While we celebrate Filipino representations in the international scene, we have to admit that in most cases it’s the ‘Tagalog’ representation that we get. Not that there’s nothing wrong with that. But in a multiculturally diverse country made of 7,641 islands, it can be totally exciting to see a different picture of Filipinos from other parts of the archipelago – say, the vibrant group of individuals hailing from the Visayas and Mindanao.

Craig of the Creek Features a Scene of Bisaya-speaking Grandmother!

Now renewed for its fifth season and ordered prequel film, Cartoon Network’s Craig of the Creek recently featured a Bisaya-speaking grandmother who also shares some familiar Filipino gestures and antics. In this particular episode, Craig was introduced to a Filipina grandmother by his friend who provided a quick orientation on how he should greet her, emphasizing on doing the “bless” or popularly termed as “mano po” – initiated by lightly touching the back of the hand of an elder to one’s forehead.

Upon doing so, the grandmother pulled that trigger question that most Bisaya kids got roasted to when introducing a friend coming from the opposite sex, “Imo ning boyprend?” (Is this your boyfriend?). Such accuracy brought so much laugher online, relating so much to the conversation.

Craig of the Creeks Fil-Am Directors Traces Roots in Danao, Cebu

Apparently, the episode that brought Bisaya representation to Cartoon Network and HBO Go wasn’t a spur-of-the-moment enlightenment. Such portrayal can be attributed to the highly diversified creative team that worked towards the promotion of a more inclusive world through stories – including its Filipino-American Director Tiffany Ford.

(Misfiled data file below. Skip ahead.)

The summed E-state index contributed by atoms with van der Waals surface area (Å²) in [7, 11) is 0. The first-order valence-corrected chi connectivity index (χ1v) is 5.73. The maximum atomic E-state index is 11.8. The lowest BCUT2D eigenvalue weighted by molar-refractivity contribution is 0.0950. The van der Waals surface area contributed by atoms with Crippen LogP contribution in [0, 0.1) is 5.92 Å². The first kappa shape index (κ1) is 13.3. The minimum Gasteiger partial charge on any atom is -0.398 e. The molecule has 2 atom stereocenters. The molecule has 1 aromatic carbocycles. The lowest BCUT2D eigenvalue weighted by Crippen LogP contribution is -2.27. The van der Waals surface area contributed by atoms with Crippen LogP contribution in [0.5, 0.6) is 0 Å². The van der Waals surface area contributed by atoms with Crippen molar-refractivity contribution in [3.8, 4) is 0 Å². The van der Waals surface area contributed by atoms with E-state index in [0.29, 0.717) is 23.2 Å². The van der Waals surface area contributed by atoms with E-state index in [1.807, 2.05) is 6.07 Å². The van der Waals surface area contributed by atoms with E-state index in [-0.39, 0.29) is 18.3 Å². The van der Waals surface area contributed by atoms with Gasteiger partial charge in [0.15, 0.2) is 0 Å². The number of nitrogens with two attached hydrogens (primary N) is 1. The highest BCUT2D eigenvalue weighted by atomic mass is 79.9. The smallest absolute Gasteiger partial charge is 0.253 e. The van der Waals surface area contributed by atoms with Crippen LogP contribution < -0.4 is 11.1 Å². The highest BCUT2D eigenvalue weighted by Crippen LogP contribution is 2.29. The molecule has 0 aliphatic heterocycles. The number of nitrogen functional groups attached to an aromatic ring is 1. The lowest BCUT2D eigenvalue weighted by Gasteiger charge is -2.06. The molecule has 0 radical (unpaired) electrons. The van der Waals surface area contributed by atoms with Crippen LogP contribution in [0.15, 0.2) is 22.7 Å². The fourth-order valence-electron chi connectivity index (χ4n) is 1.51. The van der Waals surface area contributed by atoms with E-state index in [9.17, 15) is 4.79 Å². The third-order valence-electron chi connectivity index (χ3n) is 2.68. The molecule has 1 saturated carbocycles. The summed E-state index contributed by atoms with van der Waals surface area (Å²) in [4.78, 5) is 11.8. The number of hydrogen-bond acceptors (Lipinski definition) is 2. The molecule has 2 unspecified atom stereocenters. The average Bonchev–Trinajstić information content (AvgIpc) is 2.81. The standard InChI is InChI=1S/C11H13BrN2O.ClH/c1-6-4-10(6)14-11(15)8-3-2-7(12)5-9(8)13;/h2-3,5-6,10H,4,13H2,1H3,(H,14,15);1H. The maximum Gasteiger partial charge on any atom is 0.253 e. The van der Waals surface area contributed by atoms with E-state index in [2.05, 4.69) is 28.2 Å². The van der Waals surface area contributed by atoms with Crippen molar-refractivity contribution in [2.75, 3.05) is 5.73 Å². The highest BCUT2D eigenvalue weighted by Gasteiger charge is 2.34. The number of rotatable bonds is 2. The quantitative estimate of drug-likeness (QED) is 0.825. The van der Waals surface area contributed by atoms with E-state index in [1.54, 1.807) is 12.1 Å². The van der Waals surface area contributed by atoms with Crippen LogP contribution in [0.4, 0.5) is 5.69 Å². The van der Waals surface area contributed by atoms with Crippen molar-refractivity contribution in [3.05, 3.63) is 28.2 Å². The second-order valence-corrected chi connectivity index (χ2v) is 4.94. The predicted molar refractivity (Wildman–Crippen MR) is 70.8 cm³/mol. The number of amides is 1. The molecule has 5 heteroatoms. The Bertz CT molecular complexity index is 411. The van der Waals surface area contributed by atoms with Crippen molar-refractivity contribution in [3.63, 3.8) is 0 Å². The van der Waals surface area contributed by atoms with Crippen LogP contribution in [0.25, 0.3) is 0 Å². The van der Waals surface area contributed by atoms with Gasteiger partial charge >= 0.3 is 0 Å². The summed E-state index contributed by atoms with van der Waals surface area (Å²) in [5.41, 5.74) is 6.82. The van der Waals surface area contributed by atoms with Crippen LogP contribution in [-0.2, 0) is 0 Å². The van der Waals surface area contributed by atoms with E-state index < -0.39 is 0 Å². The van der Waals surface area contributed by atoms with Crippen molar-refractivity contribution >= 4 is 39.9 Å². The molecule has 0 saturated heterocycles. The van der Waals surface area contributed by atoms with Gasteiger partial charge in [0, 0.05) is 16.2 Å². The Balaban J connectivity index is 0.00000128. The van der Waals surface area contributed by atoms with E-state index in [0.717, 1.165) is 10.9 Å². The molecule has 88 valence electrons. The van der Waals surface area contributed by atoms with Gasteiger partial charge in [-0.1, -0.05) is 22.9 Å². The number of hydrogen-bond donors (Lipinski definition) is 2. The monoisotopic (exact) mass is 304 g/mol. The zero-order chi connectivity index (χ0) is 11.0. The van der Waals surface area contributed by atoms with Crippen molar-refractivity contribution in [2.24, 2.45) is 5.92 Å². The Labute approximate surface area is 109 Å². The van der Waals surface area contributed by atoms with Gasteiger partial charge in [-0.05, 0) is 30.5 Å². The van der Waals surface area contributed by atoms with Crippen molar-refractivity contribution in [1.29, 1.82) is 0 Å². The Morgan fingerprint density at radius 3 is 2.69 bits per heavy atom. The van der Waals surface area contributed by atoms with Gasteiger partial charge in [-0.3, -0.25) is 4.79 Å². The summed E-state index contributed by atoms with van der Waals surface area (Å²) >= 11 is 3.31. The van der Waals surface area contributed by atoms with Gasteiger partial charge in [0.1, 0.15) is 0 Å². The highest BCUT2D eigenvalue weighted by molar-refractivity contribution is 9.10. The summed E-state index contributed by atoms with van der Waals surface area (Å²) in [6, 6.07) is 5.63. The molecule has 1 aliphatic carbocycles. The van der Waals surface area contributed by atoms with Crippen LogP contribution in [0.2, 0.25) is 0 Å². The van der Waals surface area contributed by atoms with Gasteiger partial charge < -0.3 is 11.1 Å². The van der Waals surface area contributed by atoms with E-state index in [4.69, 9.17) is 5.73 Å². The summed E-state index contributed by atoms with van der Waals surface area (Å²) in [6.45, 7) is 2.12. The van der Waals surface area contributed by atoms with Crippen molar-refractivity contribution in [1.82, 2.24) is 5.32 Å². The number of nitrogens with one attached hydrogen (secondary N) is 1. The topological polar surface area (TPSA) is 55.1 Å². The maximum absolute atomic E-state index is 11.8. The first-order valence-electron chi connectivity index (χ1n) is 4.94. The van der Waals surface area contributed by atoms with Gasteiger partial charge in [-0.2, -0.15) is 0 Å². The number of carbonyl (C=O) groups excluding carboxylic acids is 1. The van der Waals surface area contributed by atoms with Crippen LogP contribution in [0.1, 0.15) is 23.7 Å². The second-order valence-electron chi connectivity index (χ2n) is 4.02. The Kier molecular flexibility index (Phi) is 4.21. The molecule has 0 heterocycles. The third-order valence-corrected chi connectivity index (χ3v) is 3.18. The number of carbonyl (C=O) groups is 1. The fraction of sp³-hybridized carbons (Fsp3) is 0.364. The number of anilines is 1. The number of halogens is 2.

Tiffany Ford is the current supervising director of the GLAAD, Emmy, and NAACP Image Award-nominated series, Craig of the Creek. She also works as an illustrator, storyboard artist, writer, and even voiced some of the series’ characters. On top of that, she is also one of the creators of the series spin-off “Jessica’s Big Little World” and the award-winning series “Steven Universe” and Disney TV’s “Big City Greens”. Aside from that, she as well co-illustrated the New York Times best-selling children’s book “The Answer” by Rebecca Sugar.

Tiffany feels very grateful for her Filipina background – which she believed has helped her develop her artistic voice and storytelling. Her mother, who was an excellent storyteller and to whom she owes much of her humor and artistic voice, hails from Danao City, Cebu. Together with her mother, her grandparents, Benigna and Francisco Barriga also went to the US in the early ‘90s to help her mother raise her.

Growing up with her grandparents, Tiffany learned a lot from them – from being kind and patient, always having fun, being more resourceful, and putting much love towards

Like this article? Please share your thoughts below!